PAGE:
By Brooke Ferber
Several years ago, I saw the film August Rush. Detailing the life of a musical prodigy, the film introduced me to the idea that music exists in all places at all times, simply if one listens. I thoroughly enjoyed that interpretation, began to listen more, and discovered a more musical, exciting world.
I am fond of the notion that visual art, just like music, is everywhere: in nature, in food, and in less than conventional settings. Nearly every day, as I scroll through a seemingly endless stream of Instagram photographs, I feel that South students explore diverse, unexpected sources of art.
My peers find beautiful, nuanced details in everything from droplets of rain to biology notes. But the practice of deriving aesthetic appeal from unorthodox subjects is not limited to South students: Pop artist Andy Warhol achieved fame through his depiction of Campbell Soup cans while his contemporary Wayne Thiebaud developed a prosperous career painting delicious cakes.
Although I have been tossing around this idea throughout all of high school, I now more fully appreciate the ubiquity of inspiration after visiting the Museum of Modern Art (MoMA) this past weekend. The MoMA possesses a stellar collection of sculptures in its very own Abby Aldrich Rockefeller Sculpture Garden.
My favorite sculpture, Isa Genzken’s Rose II, towers over me at a height of thirty-six feet. I love the way the sculpture seems to stem from natural, conventionally beautiful roots, yet when sculpted to such a ridiculous altitude, the rose and its stature cast a shadow of situational irony. To that effect, Genzken’s true inspiration in the design of his sculpture may be derived from a structure as seemingly non-artistic and traditional as a skyscraper.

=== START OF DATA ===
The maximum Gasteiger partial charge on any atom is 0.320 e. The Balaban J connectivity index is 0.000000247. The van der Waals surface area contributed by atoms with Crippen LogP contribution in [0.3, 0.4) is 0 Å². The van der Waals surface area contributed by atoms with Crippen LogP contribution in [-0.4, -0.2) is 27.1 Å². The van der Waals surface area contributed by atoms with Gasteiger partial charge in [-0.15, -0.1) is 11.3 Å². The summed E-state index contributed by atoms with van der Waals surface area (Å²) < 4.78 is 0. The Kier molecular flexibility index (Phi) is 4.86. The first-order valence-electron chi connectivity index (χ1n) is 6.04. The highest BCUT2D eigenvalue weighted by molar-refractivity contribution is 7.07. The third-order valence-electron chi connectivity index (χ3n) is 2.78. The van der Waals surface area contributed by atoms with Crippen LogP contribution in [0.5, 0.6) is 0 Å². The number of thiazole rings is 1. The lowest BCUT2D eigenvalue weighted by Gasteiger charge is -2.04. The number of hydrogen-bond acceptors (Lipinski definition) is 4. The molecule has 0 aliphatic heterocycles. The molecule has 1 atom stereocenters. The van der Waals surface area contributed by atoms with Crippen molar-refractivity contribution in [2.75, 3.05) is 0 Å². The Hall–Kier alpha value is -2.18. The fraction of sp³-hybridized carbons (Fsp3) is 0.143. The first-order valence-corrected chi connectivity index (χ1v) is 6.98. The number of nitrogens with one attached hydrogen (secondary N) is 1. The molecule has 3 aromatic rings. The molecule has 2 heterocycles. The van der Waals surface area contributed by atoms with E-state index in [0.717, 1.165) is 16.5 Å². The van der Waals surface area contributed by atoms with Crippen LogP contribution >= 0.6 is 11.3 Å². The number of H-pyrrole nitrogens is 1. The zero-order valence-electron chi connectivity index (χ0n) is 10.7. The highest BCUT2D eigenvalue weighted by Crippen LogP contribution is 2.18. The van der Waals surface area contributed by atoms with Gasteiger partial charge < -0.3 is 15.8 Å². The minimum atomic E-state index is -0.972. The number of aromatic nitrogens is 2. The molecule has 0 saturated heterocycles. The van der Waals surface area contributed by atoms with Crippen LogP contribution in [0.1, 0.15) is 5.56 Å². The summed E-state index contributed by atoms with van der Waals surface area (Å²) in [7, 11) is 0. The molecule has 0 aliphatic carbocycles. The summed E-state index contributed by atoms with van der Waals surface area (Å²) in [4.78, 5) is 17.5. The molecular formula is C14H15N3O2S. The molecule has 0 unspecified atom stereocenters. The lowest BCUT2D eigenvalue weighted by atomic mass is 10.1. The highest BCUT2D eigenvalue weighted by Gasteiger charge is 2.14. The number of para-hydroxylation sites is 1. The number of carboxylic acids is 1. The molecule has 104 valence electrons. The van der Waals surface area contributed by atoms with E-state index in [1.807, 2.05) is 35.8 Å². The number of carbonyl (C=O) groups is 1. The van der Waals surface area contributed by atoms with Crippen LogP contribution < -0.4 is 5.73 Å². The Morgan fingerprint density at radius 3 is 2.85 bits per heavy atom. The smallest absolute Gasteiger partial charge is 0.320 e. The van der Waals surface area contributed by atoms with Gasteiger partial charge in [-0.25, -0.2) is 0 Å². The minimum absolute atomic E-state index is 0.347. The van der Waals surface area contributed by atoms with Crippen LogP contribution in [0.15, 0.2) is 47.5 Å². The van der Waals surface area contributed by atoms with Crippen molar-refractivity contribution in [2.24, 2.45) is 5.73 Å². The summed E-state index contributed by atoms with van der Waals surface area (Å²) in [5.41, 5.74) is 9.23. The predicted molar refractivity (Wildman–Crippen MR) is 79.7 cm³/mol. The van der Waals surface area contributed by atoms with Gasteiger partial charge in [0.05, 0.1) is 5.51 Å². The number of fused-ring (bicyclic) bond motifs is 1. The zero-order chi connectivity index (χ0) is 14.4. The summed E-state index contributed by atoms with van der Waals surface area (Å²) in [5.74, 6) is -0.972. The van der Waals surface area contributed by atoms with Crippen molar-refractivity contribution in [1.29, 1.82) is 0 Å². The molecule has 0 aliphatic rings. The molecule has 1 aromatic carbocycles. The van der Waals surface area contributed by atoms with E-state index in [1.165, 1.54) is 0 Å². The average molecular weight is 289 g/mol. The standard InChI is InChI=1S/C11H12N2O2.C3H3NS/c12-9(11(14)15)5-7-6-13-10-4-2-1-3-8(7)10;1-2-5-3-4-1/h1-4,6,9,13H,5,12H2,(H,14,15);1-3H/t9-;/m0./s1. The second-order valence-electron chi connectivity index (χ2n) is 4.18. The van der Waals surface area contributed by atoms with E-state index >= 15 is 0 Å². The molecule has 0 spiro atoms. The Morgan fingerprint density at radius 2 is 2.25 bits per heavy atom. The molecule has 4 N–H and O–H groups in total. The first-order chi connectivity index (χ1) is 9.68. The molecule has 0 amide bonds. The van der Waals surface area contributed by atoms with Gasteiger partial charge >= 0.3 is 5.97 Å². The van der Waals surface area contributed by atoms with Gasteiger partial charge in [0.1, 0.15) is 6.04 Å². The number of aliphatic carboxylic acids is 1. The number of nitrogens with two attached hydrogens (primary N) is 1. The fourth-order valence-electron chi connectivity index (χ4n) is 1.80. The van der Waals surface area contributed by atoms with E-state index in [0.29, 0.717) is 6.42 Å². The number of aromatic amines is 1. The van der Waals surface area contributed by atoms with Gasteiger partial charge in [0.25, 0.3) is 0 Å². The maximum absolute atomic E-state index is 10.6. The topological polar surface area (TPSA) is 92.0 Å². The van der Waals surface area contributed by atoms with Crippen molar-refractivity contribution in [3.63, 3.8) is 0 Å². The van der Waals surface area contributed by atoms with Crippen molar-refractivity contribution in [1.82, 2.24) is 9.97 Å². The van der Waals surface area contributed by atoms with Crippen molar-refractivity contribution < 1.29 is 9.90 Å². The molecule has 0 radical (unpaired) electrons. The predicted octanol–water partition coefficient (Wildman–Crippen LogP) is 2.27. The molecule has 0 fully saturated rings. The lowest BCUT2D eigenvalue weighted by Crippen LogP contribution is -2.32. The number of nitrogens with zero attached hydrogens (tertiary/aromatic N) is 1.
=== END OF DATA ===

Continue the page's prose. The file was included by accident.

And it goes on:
Observing Rose II, I considered artists inspired by the unconventional materials with which they worked. I reflected on the MoMA’s recent exhibit “Picasso Sculpture,” which highlights Pablo Picasso’s use of atypical objects to construct his crafts. In Bull’s Head, Picasso assembles a bicycle saddle and handlebars, exemplifying his unorthodox approach to sculpture as well as the omnipresence of artistic inspiration.
This past weekend, I concluded that there truly is art in everything and anything—so long as the viewer’s eyes are open. If professional artists’ examples can cast any message, it is that inspiration is ubiquitous.